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Critic's Pick: Aaron Curry
ARTnews
Doug McClemont
February 2012

With his fantastical biomorphic sculptures, Aaron Curry has carved out a place in the magical gap between two and three dimensions. His joinery assemblages are often constructed of flat interlocking shapes cut from plywood or aluminum and painted with intense artificial colors or black and white. They draw inspiration from modernism and pop culture in equal measure. The artist is also known for painted collages, which continue the play with dimensions, their planar elements raised as if not content to remain flat on the surface.

Some of Curry's sculptures seem to be on the verge of collapse; others sport wheels or dangle from the ceiling. All occupy space in a way that feels imposing but somehow temporary, as if they could be disassembled, packed and moved at a moment's notice, like mobile set pieces.

Or perhaps they're the actors themselves. 'When I started making these works I was trying to figure out a new way to get back into historical, figurative sculpture,'the artist explains. 'I like the awkwardness of the human body, and I try to find the complexity in that.'Each figure displays a variety of appendages: pods, spikes, cilia, horns, and comically drooping representations of body parts. The works can seem to teeter back and forth from abstraction to anthropomorphism, depending on one's vantage point. According to Curry, 'Over the last year they've become a little bit more abstract. I pushed them in the direction of the animal-like or even into complete abstraction.'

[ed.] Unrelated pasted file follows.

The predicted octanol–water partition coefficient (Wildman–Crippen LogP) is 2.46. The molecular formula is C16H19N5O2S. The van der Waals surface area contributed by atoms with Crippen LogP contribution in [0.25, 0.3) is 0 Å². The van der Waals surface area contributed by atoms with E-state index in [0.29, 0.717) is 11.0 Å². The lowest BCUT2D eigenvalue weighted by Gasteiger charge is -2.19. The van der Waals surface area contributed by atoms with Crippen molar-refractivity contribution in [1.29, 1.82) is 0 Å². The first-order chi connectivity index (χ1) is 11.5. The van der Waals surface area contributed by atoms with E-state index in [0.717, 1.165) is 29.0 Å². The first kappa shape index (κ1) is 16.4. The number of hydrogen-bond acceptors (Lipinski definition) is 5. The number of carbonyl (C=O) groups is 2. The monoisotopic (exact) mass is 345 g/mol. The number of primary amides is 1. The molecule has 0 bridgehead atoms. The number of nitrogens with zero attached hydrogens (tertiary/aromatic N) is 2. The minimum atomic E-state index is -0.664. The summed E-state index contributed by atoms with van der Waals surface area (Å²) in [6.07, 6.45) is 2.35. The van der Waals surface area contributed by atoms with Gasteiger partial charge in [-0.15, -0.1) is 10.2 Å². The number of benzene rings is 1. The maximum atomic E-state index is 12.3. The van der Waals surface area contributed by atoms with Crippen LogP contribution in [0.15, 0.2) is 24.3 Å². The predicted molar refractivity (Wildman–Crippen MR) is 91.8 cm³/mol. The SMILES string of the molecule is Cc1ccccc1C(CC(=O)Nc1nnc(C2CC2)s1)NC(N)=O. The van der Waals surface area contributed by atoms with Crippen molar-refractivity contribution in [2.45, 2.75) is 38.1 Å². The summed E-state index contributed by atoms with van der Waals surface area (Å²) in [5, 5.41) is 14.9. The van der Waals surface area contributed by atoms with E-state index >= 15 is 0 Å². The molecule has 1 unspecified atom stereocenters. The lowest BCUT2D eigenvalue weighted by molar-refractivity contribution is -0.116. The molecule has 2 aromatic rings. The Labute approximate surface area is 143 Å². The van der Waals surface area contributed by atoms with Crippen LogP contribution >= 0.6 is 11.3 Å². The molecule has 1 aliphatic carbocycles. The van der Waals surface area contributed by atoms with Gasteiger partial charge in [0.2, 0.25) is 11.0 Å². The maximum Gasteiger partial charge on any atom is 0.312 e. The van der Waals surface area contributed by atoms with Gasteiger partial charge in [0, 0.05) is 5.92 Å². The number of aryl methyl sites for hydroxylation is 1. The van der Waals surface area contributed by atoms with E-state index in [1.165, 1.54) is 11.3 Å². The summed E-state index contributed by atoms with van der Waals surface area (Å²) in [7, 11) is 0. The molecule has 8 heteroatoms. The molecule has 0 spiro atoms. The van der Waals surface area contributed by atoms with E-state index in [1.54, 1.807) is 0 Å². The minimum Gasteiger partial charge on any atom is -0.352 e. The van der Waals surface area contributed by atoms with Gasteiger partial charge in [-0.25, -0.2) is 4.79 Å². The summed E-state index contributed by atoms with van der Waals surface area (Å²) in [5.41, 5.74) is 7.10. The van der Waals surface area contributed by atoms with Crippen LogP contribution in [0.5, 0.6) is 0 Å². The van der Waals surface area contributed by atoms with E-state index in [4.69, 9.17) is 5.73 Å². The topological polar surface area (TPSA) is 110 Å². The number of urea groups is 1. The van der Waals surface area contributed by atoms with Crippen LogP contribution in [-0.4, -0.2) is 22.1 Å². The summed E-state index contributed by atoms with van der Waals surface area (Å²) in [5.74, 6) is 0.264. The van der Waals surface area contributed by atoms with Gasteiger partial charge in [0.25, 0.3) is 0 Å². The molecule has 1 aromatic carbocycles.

The artist, who was born in San Antonio in 1972, lives and works in Los Angeles. He earned a B.F.A. from the School of the Art Institute of Chicago in 2002 and an M.F.A. from the Art Center College of Design in Pasadena three years later. His work is represented by David Kordansky in Los Angeles and Michael Werner in New York and London, where his prices ranges from $7,000 for collages to $130,000 for a large sculpture.

Color, as well as its absence, is Curry's current preoccupation. In 2010, the Public Art Fund put up two of his Day-Glo aluminum sculptures in New York's City Hall Park. That same year, for the exhibition 'Two Sheets Thick,'he covered the walls at David Kordansky with black-and-white silk-screened images of water droplets, which acted as a kind of camouflage for the black-and-white freestanding works. The artist cites his fascination with medieval altarpieces whose outer panels, painted in grisaille to represent relief sculpture, open to reveal a tableaux. 'In black and white, it was almost like the idea of something instead of the experience of it,'he says. 'Color represented the actual experience.'It is just one small theatrical effect from an inventive and singular vocabulary.